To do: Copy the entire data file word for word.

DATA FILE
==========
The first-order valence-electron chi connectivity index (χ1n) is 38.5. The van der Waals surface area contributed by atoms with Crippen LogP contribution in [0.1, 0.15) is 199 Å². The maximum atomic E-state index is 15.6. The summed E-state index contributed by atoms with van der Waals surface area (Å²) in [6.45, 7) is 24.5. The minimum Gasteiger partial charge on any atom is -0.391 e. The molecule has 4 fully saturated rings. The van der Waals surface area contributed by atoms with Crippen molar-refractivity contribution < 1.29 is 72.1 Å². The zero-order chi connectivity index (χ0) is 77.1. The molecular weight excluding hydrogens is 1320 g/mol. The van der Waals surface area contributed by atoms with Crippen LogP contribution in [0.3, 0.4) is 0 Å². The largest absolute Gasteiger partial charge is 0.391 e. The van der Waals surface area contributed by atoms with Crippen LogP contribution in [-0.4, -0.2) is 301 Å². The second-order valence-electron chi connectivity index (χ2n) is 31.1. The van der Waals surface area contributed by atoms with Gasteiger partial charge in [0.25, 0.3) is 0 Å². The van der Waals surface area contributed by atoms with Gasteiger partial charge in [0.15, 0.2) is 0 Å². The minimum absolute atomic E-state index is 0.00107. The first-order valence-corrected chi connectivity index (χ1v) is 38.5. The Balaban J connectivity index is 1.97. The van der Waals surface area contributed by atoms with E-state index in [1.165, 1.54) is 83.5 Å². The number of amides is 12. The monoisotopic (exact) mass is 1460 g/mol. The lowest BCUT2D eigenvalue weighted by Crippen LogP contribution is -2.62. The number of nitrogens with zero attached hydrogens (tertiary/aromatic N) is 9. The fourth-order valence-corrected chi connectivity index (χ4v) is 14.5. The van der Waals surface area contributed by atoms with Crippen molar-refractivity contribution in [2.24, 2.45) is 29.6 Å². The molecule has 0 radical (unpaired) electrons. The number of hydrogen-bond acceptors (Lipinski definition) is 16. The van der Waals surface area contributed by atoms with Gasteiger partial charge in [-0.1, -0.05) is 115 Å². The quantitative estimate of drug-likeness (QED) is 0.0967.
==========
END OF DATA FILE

The first-order valence-electron chi connectivity index (χ1n) is 38.5. The van der Waals surface area contributed by atoms with Crippen LogP contribution in [0.1, 0.15) is 199 Å². The maximum atomic E-state index is 15.6. The summed E-state index contributed by atoms with van der Waals surface area (Å²) in [6.45, 7) is 24.5. The minimum Gasteiger partial charge on any atom is -0.391 e. The molecule has 4 fully saturated rings. The van der Waals surface area contributed by atoms with Crippen molar-refractivity contribution < 1.29 is 72.1 Å². The zero-order chi connectivity index (χ0) is 77.1. The molecular weight excluding hydrogens is 1320 g/mol. The van der Waals surface area contributed by atoms with Crippen LogP contribution in [0.3, 0.4) is 0 Å². The largest absolute Gasteiger partial charge is 0.391 e. The van der Waals surface area contributed by atoms with Crippen LogP contribution in [-0.4, -0.2) is 301 Å². The second-order valence-electron chi connectivity index (χ2n) is 31.1. The van der Waals surface area contributed by atoms with Gasteiger partial charge in [0.25, 0.3) is 0 Å². The van der Waals surface area contributed by atoms with Gasteiger partial charge in [0.15, 0.2) is 0 Å². The minimum absolute atomic E-state index is 0.00107. The first-order valence-corrected chi connectivity index (χ1v) is 38.5. The Balaban J connectivity index is 1.97. The van der Waals surface area contributed by atoms with E-state index in [1.165, 1.54) is 83.5 Å². The number of amides is 12. The monoisotopic (exact) mass is 1460 g/mol. The lowest BCUT2D eigenvalue weighted by Crippen LogP contribution is -2.62. The number of nitrogens with zero attached hydrogens (tertiary/aromatic N) is 9. The fourth-order valence-corrected chi connectivity index (χ4v) is 14.5. The van der Waals surface area contributed by atoms with Crippen molar-refractivity contribution in [2.24, 2.45) is 29.6 Å². The molecule has 0 radical (unpaired) electrons. The number of hydrogen-bond acceptors (Lipinski definition) is 16. The van der Waals surface area contributed by atoms with Gasteiger partial charge in [-0.1, -0.05) is 115 Å². The quantitative estimate of drug-likeness (QED) is 0.0967.